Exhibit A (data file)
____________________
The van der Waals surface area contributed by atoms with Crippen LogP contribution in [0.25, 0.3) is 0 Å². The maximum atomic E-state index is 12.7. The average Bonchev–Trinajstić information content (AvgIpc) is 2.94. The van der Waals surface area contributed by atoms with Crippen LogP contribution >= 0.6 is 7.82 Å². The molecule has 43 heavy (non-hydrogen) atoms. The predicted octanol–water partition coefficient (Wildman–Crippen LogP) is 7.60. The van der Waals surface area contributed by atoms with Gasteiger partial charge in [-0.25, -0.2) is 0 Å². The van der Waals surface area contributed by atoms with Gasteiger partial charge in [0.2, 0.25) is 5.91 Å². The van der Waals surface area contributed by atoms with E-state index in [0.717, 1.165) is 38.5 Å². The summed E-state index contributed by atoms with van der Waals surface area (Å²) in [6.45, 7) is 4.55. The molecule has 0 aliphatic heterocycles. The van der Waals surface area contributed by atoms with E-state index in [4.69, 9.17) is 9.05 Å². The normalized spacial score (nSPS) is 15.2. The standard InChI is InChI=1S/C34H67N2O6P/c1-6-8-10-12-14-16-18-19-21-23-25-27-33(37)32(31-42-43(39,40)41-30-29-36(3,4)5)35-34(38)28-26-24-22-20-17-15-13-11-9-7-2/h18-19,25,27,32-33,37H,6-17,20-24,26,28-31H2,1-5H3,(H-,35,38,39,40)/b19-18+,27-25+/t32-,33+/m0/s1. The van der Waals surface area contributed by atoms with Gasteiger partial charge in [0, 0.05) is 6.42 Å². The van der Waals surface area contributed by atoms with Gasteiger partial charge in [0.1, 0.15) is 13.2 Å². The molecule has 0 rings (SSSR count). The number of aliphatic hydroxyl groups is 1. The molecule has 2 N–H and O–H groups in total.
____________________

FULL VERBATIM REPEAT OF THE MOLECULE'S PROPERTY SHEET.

The van der Waals surface area contributed by atoms with Crippen LogP contribution in [0.25, 0.3) is 0 Å². The maximum atomic E-state index is 12.7. The average Bonchev–Trinajstić information content (AvgIpc) is 2.94. The van der Waals surface area contributed by atoms with Crippen LogP contribution >= 0.6 is 7.82 Å². The molecule has 43 heavy (non-hydrogen) atoms. The predicted octanol–water partition coefficient (Wildman–Crippen LogP) is 7.60. The van der Waals surface area contributed by atoms with Gasteiger partial charge in [-0.25, -0.2) is 0 Å². The van der Waals surface area contributed by atoms with Gasteiger partial charge in [0.2, 0.25) is 5.91 Å². The van der Waals surface area contributed by atoms with E-state index in [0.717, 1.165) is 38.5 Å². The summed E-state index contributed by atoms with van der Waals surface area (Å²) in [6.45, 7) is 4.55. The molecule has 0 aliphatic heterocycles. The van der Waals surface area contributed by atoms with E-state index in [4.69, 9.17) is 9.05 Å². The normalized spacial score (nSPS) is 15.2. The standard InChI is InChI=1S/C34H67N2O6P/c1-6-8-10-12-14-16-18-19-21-23-25-27-33(37)32(31-42-43(39,40)41-30-29-36(3,4)5)35-34(38)28-26-24-22-20-17-15-13-11-9-7-2/h18-19,25,27,32-33,37H,6-17,20-24,26,28-31H2,1-5H3,(H-,35,38,39,40)/b19-18+,27-25+/t32-,33+/m0/s1. The van der Waals surface area contributed by atoms with Gasteiger partial charge in [0, 0.05) is 6.42 Å². The van der Waals surface area contributed by atoms with Gasteiger partial charge in [0.1, 0.15) is 13.2 Å². The molecule has 0 rings (SSSR count). The number of aliphatic hydroxyl groups is 1. The molecule has 2 N–H and O–H groups in total.